The second part of the film explores Joe Swanberg’s influence on the actual actors, as they have to expose themselves in front of his camera, literally and figuratively. Eventually the couple takes their iphone and tries to shoot a couple of the extra needed intimate scenes on their own. More relaxed they shoot him sitting in a chair, with no clothes on. But after all, the images will end up in Swanberg’s Final Cut Pro. The director mentions the fact he has the power as it were to make and break human relationships. The couple pretend to be together in real life and when they try to have a threesome with their mutual female friend, actress Sophia Takal cannot bear it anymore and pushes her boyfriend away. After having a discussion about if it is worth it to bring their relationship into danger, the film about people making a film stops to move on to an epilogue with Joe Swanberg, his wife and child behind his laptop, just having watched the movie. Whereupon Kris Swanberg spawns her criticism:

“It’s just another movie where you’re complaining about making movies”


Final word

Modern arthouse cinema’s two of their main obsessions throughout the second half of the twentieth century were to achieve complete auteurship and perfect realism. Joe Swanberg tried to handle the problems, conflicts and influences an auteur has to face in this all-is-available age with excessive, eclectic supplies of culture. In his Full Moon Trilogy, he has tried to break with the concept but by making that effort, by pushing it away, he reassured it at the same time. He came out as a typical authentic artist who gets misunderstood constantly.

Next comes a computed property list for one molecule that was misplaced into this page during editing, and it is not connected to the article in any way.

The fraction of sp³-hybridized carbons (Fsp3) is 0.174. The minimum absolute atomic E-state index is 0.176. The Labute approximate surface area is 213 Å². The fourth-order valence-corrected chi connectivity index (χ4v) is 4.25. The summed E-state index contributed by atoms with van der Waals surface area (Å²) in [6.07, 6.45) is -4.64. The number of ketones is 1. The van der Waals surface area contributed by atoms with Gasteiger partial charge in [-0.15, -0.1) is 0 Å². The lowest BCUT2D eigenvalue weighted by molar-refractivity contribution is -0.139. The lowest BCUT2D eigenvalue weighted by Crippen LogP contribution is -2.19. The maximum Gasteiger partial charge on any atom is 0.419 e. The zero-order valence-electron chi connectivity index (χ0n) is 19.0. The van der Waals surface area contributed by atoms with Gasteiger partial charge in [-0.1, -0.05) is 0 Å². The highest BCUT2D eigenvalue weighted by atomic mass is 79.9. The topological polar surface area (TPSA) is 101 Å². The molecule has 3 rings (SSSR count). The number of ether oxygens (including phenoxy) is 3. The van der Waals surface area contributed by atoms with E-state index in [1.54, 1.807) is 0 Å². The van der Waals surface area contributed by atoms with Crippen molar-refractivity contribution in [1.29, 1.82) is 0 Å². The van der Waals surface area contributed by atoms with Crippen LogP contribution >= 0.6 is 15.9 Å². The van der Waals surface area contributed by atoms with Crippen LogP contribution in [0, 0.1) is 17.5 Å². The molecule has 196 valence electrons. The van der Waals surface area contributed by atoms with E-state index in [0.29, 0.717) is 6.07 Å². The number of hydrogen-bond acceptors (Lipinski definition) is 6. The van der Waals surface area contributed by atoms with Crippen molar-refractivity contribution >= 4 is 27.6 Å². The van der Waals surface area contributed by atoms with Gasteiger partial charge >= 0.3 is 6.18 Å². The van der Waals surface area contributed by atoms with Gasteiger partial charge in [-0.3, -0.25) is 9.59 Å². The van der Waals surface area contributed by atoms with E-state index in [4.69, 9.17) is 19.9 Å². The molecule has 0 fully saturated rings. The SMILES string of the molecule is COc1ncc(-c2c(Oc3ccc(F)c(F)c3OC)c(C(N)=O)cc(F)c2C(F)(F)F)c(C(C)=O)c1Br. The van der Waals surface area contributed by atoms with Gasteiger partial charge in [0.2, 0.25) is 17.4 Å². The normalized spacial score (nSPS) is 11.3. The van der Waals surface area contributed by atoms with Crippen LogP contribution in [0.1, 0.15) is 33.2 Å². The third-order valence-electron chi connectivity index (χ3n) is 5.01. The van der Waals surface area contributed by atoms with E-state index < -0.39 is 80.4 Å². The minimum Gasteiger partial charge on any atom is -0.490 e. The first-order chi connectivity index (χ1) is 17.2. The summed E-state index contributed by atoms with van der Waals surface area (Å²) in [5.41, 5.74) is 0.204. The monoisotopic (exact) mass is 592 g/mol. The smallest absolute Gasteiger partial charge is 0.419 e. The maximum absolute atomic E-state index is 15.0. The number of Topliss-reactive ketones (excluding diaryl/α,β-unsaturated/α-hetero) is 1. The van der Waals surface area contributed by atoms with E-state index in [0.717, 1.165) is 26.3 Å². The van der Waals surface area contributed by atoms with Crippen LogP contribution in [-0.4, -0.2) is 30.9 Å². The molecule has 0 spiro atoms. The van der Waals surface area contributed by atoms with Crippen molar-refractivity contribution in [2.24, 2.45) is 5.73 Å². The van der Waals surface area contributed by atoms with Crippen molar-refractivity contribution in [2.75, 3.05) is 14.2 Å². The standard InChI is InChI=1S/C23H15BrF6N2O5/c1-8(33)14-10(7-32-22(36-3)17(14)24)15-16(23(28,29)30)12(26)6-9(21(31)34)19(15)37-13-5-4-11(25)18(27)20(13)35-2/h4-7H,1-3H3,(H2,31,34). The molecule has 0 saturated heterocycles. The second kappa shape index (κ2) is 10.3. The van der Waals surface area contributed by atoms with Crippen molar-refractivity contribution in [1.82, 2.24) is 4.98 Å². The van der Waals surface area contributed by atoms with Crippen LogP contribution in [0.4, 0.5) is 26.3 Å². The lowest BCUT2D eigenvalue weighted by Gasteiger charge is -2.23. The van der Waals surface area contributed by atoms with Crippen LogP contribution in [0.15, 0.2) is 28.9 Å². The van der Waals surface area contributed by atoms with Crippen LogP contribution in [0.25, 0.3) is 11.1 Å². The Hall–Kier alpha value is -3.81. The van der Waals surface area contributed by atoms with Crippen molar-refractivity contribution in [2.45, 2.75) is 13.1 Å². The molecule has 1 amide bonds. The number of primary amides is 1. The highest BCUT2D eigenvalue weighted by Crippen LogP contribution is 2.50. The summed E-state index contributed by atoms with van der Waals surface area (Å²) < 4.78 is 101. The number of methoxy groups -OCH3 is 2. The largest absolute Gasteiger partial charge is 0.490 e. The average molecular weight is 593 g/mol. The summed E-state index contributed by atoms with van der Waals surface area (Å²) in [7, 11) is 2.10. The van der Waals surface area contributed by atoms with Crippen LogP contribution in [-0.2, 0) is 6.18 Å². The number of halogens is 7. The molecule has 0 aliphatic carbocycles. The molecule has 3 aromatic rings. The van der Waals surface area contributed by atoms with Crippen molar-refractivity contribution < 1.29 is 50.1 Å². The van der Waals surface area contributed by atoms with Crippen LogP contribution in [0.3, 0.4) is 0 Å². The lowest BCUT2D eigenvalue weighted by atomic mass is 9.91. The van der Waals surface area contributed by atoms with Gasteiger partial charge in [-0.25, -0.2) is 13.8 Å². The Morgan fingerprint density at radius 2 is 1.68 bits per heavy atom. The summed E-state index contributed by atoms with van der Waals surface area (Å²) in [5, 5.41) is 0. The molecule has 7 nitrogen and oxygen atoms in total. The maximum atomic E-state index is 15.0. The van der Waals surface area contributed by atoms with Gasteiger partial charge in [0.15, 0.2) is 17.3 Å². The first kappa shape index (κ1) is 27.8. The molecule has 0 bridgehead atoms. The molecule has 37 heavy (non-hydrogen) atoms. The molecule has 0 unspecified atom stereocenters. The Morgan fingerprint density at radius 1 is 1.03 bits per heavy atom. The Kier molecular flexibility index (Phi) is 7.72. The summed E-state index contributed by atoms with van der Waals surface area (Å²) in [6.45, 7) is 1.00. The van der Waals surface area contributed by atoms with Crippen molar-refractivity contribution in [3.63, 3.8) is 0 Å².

Despite having much in common with previous movements as regards to the search for ultimate auteurship and realism, the only difference is the digital one. Filmmaking has become accessible to anyone. Off course, a lot of bad films will be made, but clearly also much more good ones, and hopefully, they will be available somehow, through the mazes of expensive overexposed, commercial marketing. Everyone can make films today, everybody at every time, at every place. Only not many realize this yet, what possibilities they have. People have a too clear sense about what a film has to be. If we can just break it all open and follow Taiwanese filmmaker Ming-Liang Tsai for example. He does not like Hollywood because their films are like books of which they turn the pages for you. He thinks acting and plotlines have nothing to do with cinema, they are just rules imposed by film schools to make movies a profitable business.


Highly interesting Joe Swanberg interview by The Seventh Art (2012).